NECA Announces Results of Rural Broadband Cost Study Report Sheds New Light on 'Digital Divide' Debate.Business and Technology Editors
WASHINGTON--(BUSINESS WIRE)--June 21, 2000
The National Exchange Carrier Association, Inc. (NECA NECA National Electrical Contractors Association
NECA National Exchange Carrier Association
NECA National Electrical and Communications Association (Australia)
NECA National Electricity Code Administrator (Australia) ) today released the results of a new study estimating the dollar investment needed to upgrade rural area telephone lines to broadband capability. This first-of-its-kind survey also offers insight into the pace of technological change among rural telephone companies and helps to quantify many issues surrounding the ongoing "Digital Divide" debate.
The FCC (1) (Federal Communications Commission, Washington, DC, www.fcc.gov) The U.S. government agency that regulates interstate and international communications including wire, cable, radio, TV and satellite. The FCC was created under the U.S. and several members of Congress have suggested the need for a targeted initiative aimed at deploying advanced telecommunications services in rural America. However, a key concern is the ability to provide broadband capability in rural areas. Here, the cost of implementing necessary telephone network upgrades is expected to be significant because of the large size of exchange areas, low line density and scattered distribution of telephone customers.
"The results confirm two widely held beliefs about wiring rural America for broadband service See broadband and broadband service provider. that appear contradictory at first glance," says Bob Anderson, President, NECA. "The results demonstrate that the financial commitment needed for completing the job is very large, about $10.9 billion dollars. It also shows that rural telephone companies are rapidly deploying a broadband capable network."
According to the study's respondents, about 65 percent of rural lines will be capable of providing broadband service by 2002. This fact, coupled with the ambitious rollout of data-network services documented in NECA's Access Market Survey, which illustrates broadband and advanced services deployment by rural companies, show that rural telcos are working hard to meet their customers' needs for high-speed lines.
"Whether the pace is quick enough for policy makers, or the targeted penetration rates are high enough for them to accept, will determine the funding needed to reach public policy objectives," says Victor Glass, Director, Demand Forecasting and Rate Development, NECA.
The impetus for the study came from telco associations including the National Telephone Cooperative Association (NTCA NTCA National Telecommunications Cooperative Association
NTCA National Telephone Cooperative Association
NTCA National Tile Contractors Association
NTCA National Token Collectors Association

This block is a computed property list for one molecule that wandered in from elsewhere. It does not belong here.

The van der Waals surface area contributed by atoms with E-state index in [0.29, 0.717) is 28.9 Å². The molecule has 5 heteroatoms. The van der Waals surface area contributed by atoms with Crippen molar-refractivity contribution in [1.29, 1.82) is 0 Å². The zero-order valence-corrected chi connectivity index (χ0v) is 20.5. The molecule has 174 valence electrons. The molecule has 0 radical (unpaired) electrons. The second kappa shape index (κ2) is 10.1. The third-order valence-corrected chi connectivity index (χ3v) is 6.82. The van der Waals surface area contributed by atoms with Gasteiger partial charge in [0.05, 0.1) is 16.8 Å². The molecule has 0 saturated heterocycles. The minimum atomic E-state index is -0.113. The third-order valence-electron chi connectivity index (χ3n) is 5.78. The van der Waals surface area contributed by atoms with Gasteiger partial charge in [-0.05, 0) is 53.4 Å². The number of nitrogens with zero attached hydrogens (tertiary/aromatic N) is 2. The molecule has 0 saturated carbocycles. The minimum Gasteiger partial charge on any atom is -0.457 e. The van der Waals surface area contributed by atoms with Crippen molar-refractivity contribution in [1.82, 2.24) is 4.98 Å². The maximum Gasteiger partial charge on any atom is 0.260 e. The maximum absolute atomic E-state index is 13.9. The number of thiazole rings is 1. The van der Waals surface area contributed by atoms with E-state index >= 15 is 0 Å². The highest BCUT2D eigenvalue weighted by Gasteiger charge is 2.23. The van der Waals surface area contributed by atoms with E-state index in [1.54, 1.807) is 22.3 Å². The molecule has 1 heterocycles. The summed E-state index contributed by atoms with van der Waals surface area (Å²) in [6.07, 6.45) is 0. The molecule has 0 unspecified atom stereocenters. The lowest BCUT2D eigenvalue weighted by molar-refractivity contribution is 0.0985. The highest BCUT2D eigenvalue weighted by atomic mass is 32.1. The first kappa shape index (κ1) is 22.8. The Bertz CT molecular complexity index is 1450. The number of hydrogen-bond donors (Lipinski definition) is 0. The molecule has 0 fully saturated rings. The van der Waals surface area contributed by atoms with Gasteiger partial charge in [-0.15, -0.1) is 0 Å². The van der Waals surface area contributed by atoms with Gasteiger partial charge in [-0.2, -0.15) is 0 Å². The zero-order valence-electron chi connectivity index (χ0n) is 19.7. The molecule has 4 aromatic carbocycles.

NTCA Northern Territory Cattlemen's Association ), the National Rural Telecom Association (NRTA NRTA Nantucket Regional Transit Authority (Massachusetts)
NRTA National Retired Teachers Association
NRTA National Retail Tenants Association
NRTA Naval Recruiting and Training Agency (UK MoD) ), the Organization for the Promotion and Advancement of Small Telecommunications Companies (OPASTCO OPASTCO Organization for the Promotion and Advancement of Small Telecommunications Companies ) and United States Telecom Association The United States Telecom Association is a trade association for telecommunications service providers and suppliers. The Association represents 1,200 companies offering a wide range of services across the communications platforms, including voice, video and data over local (USTA USTA United States Tennis Association
USTA United States Telecom Association
USTA United States Trotting Association
USTA United States Telephone Association
USTA United States Twirling Association
USTA United States Trademark Association ). These organizations identified the need to quantify the costs of bringing broadband services to rural Americans.
The study examines rural telephone companies in NECA's Common Line pool. These companies cover more than a third of the land area of the 48 contiguous states and serve just under six percent of households based on 1990 census data.
Included in the study estimates are plant upgrades on the customer side of the switch. Not included are investment expenditures on DSL DSL
in full Digital Subscriber Line
Broadband digital communications connection that operates over standard copper telephone wires. It requires a DSL modem, which splits transmissions into two frequency bands: the lower frequencies for voice (ordinary equipment, switch and backbone transport to other service areas or the ongoing maintenance of the upgraded network necessary to provide broadband services.
For a summary of NECA's Broadband Cost Study visit the NECA Web site at www.neca.org or contact:
80 South Jefferson Road
Whippany, NJ 07981
NECA administers the FCC's access charge plan, as well as other government-mandated and private programs for the telecommunications and electrical industries. Its expertise ranges from compiling industry-wide databases to forecasting and rate development, to tariff, code, and billing and collection administration, to operating national and regional funds. NECA is headquartered in Whippany, New Jersey Whippany is an unincorporated area located within Hanover Township in Morris County, New Jersey. Cedar Knolls is another unincorporated area within Hanover Township. Its name is derived from the Whippanong Native Americans, a tribe that once inhabited the area. , and maintains offices throughout the country.